Before hanging up my commuting gear last season, my Hawk had developed a leaking fork seal. Not that it made for any different of a ride during my daily commutes, so I just shrugged for another month or two until winter came and I could have it sorted. The other reason for waiting until the off-season was I knew a replacement for seal wasn’t all it needed – refreshing the front and rear suspension altogether could probably do the bike some good, as well as a brake fluid flush. While I was at it, I also had the front tire finally replaced with a barely used tire from my R1 (prior to retiring it from street riding).
I’m a hypocrite like this. If we actually went back in time almost two years ago when I first bought the bike, I actually pointed out some items that the bike would need in the immediate future to help me negotiate the price. Like I always do. The price was negotiated, but I never did do what I had told the previous owner the bike could do with. Save for a new rear tire (and cush drives while I was at it) and coolant hoses (from a misdiagnosed problem), I pretty much just changed the oil once or I think twice in my ownership. The front tire was already worn before I even took ownership, but I’ve been riding on the damn thing for nearly two years now.
So yeah, whether the Hawk needed the maintenance to keep on chugging, it certainly deserved it. That is until Mike from Rob’s shop went through my bike and found that my front rotor was so thin it was flexing, and this was coupled with my front caliper in desperate need of rebuilding. So maybe it needed maintenance after all! Actually, I knew something was up with the front brakes by the way they operated from day one of my ownership; not only did it feel “wooden”, but when I pulled the lever there would be some resistance until I could continue pulling it back. It was like a two-step process at the brake lever.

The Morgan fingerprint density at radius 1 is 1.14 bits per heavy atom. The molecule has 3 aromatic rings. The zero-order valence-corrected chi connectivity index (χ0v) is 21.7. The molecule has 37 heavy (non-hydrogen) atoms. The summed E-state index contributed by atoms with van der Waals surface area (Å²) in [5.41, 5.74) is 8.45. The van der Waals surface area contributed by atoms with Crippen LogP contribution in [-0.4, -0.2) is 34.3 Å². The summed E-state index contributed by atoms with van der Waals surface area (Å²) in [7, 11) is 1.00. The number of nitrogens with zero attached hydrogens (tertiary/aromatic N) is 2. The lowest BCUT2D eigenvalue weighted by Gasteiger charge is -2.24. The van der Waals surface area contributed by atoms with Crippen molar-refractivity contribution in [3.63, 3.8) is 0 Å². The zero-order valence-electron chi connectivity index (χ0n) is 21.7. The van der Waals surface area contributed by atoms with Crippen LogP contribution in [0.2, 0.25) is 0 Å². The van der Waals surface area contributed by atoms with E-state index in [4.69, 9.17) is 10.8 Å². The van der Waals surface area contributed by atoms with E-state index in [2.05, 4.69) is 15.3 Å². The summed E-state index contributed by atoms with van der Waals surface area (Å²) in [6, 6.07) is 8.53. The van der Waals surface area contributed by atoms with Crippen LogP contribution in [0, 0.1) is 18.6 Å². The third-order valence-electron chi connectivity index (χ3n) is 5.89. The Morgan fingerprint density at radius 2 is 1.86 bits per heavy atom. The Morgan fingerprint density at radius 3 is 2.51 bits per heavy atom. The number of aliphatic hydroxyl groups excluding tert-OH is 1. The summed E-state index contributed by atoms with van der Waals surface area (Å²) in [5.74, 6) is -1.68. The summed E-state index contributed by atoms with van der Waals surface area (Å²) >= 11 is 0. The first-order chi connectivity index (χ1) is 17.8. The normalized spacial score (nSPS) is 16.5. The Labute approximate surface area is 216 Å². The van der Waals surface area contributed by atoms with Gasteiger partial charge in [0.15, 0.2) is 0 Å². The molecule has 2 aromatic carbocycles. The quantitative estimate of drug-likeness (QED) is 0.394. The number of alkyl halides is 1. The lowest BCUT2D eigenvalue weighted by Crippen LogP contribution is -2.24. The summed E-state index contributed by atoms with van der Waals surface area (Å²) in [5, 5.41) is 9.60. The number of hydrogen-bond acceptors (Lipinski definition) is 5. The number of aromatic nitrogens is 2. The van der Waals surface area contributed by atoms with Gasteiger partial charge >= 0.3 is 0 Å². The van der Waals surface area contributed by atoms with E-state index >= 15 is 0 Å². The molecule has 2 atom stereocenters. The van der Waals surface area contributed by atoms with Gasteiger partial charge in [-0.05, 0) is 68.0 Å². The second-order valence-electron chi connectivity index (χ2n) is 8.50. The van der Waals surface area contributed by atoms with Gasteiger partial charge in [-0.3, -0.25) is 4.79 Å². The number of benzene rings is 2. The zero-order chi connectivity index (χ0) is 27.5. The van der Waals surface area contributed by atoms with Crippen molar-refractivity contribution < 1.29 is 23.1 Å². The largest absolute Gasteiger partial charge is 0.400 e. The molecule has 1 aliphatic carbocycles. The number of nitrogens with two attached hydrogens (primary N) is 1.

I just went ahead and gave Rob and his crew the go-ahead to do whatever the found the bike needed. Like I said, the bike deserved it for nearly two full seasons of daily riding without ever giving me any drama. So it pretty much took care of me despite needed some caring, so I’m really just returning the favor.
I got the chance to finally ride the Hawk again today after getting it back from its winter maintenance. The front brake pads bedding into the new (to me) front rotor took a few stops and slows but once they finally bedded in, gone was the wooden two-step front braking, and I finally had a proper front brake system nearly two years later! It’s like a new-to-me bike this Hawk is now to me.
I suppose that’s one “good” thing about neglect, eh? If you do eventually correct what you’ve long neglected, it’s like rediscovering your appreciation even for something you’ve been living with day-to-day.
So now I see a new year and a new kind of flying to be done on this old bird.